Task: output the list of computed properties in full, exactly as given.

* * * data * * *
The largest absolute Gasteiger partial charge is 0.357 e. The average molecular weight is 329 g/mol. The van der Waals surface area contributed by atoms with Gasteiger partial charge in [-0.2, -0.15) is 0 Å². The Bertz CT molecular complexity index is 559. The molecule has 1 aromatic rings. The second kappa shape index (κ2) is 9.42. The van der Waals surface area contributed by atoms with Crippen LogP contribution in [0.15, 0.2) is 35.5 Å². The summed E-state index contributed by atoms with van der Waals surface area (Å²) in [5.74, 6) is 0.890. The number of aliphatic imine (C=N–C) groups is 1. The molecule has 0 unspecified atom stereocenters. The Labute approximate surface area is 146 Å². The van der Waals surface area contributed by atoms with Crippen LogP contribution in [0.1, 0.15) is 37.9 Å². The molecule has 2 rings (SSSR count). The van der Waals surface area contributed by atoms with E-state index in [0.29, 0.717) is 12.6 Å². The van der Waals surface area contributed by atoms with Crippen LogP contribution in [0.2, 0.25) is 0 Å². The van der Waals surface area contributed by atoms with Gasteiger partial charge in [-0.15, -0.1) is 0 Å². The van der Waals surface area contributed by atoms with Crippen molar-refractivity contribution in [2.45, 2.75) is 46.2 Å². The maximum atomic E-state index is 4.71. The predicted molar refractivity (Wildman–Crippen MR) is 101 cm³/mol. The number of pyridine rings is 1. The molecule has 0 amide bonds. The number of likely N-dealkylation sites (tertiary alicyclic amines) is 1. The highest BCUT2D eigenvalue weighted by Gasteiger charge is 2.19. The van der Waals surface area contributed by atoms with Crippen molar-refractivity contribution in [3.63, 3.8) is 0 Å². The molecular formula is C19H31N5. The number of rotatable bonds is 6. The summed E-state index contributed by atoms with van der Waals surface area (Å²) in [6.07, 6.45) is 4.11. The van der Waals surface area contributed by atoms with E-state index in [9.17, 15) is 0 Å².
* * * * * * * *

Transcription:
The largest absolute Gasteiger partial charge is 0.357 e. The average molecular weight is 329 g/mol. The van der Waals surface area contributed by atoms with Gasteiger partial charge in [-0.2, -0.15) is 0 Å². The Bertz CT molecular complexity index is 559. The molecule has 1 aromatic rings. The second kappa shape index (κ2) is 9.42. The van der Waals surface area contributed by atoms with Crippen LogP contribution in [0.15, 0.2) is 35.5 Å². The summed E-state index contributed by atoms with van der Waals surface area (Å²) in [5.74, 6) is 0.890. The number of aliphatic imine (C=N–C) groups is 1. The molecule has 0 unspecified atom stereocenters. The Labute approximate surface area is 146 Å². The van der Waals surface area contributed by atoms with Crippen LogP contribution in [0.1, 0.15) is 37.9 Å². The molecule has 2 rings (SSSR count). The van der Waals surface area contributed by atoms with E-state index in [0.29, 0.717) is 12.6 Å². The van der Waals surface area contributed by atoms with Crippen LogP contribution in [0.2, 0.25) is 0 Å². The van der Waals surface area contributed by atoms with Gasteiger partial charge in [-0.15, -0.1) is 0 Å². The van der Waals surface area contributed by atoms with Crippen molar-refractivity contribution in [2.45, 2.75) is 46.2 Å². The maximum atomic E-state index is 4.71. The predicted molar refractivity (Wildman–Crippen MR) is 101 cm³/mol. The number of pyridine rings is 1. The molecule has 0 amide bonds. The number of likely N-dealkylation sites (tertiary alicyclic amines) is 1. The highest BCUT2D eigenvalue weighted by Gasteiger charge is 2.19. The van der Waals surface area contributed by atoms with Crippen molar-refractivity contribution in [3.63, 3.8) is 0 Å². The molecular formula is C19H31N5. The number of rotatable bonds is 6. The summed E-state index contributed by atoms with van der Waals surface area (Å²) in [6.07, 6.45) is 4.11. The van der Waals surface area contributed by atoms with E-state index in [9.17, 15) is 0 Å².